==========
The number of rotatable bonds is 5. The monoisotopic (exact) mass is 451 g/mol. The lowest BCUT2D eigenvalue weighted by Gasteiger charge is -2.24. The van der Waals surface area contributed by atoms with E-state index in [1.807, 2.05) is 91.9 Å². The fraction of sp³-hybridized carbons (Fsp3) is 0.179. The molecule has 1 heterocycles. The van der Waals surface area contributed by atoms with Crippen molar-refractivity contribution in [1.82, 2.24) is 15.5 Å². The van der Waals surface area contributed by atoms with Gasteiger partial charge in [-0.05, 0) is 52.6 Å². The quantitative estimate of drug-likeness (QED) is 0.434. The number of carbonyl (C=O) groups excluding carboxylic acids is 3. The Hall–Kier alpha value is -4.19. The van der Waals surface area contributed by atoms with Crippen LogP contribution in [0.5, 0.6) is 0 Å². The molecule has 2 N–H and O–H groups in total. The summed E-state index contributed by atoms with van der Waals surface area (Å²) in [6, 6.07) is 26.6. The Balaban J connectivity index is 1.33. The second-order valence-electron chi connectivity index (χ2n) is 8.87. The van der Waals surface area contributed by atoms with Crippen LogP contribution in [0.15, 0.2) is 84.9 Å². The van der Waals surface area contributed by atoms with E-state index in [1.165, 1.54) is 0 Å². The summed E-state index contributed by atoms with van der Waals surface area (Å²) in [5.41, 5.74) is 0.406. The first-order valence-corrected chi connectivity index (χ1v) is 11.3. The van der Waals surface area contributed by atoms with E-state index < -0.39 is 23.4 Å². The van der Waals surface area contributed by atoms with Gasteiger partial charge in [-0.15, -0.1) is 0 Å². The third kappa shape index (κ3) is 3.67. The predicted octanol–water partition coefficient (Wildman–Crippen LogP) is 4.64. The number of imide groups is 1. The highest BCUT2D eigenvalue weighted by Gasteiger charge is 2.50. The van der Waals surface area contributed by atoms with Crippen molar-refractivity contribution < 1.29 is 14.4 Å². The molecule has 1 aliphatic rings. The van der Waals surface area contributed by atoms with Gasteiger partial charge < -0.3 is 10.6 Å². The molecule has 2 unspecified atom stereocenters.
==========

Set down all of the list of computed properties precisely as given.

The number of rotatable bonds is 5. The monoisotopic (exact) mass is 451 g/mol. The lowest BCUT2D eigenvalue weighted by Gasteiger charge is -2.24. The van der Waals surface area contributed by atoms with E-state index in [1.807, 2.05) is 91.9 Å². The fraction of sp³-hybridized carbons (Fsp3) is 0.179. The molecule has 1 heterocycles. The van der Waals surface area contributed by atoms with Crippen molar-refractivity contribution in [1.82, 2.24) is 15.5 Å². The van der Waals surface area contributed by atoms with Gasteiger partial charge in [-0.05, 0) is 52.6 Å². The quantitative estimate of drug-likeness (QED) is 0.434. The number of carbonyl (C=O) groups excluding carboxylic acids is 3. The Hall–Kier alpha value is -4.19. The van der Waals surface area contributed by atoms with Crippen LogP contribution in [0.5, 0.6) is 0 Å². The molecule has 2 N–H and O–H groups in total. The summed E-state index contributed by atoms with van der Waals surface area (Å²) in [6, 6.07) is 26.6. The Balaban J connectivity index is 1.33. The second-order valence-electron chi connectivity index (χ2n) is 8.87. The van der Waals surface area contributed by atoms with Crippen LogP contribution in [0.15, 0.2) is 84.9 Å². The van der Waals surface area contributed by atoms with E-state index in [1.165, 1.54) is 0 Å². The summed E-state index contributed by atoms with van der Waals surface area (Å²) in [5.41, 5.74) is 0.406. The first-order valence-corrected chi connectivity index (χ1v) is 11.3. The van der Waals surface area contributed by atoms with E-state index < -0.39 is 23.4 Å². The van der Waals surface area contributed by atoms with Gasteiger partial charge in [-0.15, -0.1) is 0 Å². The third kappa shape index (κ3) is 3.67. The predicted octanol–water partition coefficient (Wildman–Crippen LogP) is 4.64. The number of imide groups is 1. The highest BCUT2D eigenvalue weighted by Gasteiger charge is 2.50. The van der Waals surface area contributed by atoms with Crippen molar-refractivity contribution < 1.29 is 14.4 Å². The molecule has 1 aliphatic rings. The van der Waals surface area contributed by atoms with Gasteiger partial charge < -0.3 is 10.6 Å². The molecule has 2 unspecified atom stereocenters.